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What is a motherboard and how it works

Building a PC and need a little help? We answer your motherboard questions.

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Whether you’re building a PC or buying one, there’s a lot you’re going to need to know about hardware – so we’ve created a series of mini-guides to answer your questions and to break down computing jargon in a way that anyone can understand.

One component that plays a central role are motherboards. Often referred to as the heart of a computer, the motherboard is an essential piece of hardware that connects and powers various components, allowing them to work together. In this article, we'll tell you everything you need to know about motherboards, exploring what they do, how they work, their components and upgrades, form factors, and much more. So, let's get started!

What does a motherboard do?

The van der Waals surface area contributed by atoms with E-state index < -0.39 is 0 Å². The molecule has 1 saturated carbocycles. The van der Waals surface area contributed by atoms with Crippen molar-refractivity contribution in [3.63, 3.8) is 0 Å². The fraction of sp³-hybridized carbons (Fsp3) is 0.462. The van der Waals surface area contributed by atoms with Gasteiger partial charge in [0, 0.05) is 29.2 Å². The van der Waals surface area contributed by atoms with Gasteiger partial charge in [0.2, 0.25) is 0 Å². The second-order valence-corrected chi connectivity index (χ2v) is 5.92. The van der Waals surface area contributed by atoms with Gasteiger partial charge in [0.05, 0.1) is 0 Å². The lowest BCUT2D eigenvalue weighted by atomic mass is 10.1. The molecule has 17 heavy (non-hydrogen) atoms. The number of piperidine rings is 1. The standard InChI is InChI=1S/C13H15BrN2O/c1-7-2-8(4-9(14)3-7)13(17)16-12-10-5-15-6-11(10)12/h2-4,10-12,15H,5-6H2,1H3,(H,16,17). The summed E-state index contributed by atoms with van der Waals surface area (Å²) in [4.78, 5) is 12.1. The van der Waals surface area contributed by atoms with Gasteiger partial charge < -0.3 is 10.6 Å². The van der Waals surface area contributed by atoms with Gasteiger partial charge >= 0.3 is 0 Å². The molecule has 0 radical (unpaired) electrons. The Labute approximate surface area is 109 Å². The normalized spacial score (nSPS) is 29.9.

The motherboard is a vital bit of kit that acts as the central hub, connecting up all the other hardware components within a computer. It’s a platform for essential components such as the CPU (Central Processing Unit), GPU (Graphics Processing Unit), RAM (Random Access Memory), storage devices and lots of peripherals. The motherboard acts as a bridge that carries data and power between different parts of the computer, meaning smooth operations and powerful performance.

How does a motherboard work?

The motherboard contains lots of pathways called traces. These traces allow electrical signals to travel between different parts of the motherboard, allowing the CPU, RAM, and other hardware to communicate and share data.

The motherboard contains a BIOS (Basic Input/Output System) or UEFI (Unified Extensible Firmware Interface), which acts as a firmware responsible for kick starting hardware during the boot process and giving you a dashboard where you can adjust system settings.

Where is the motherboard located?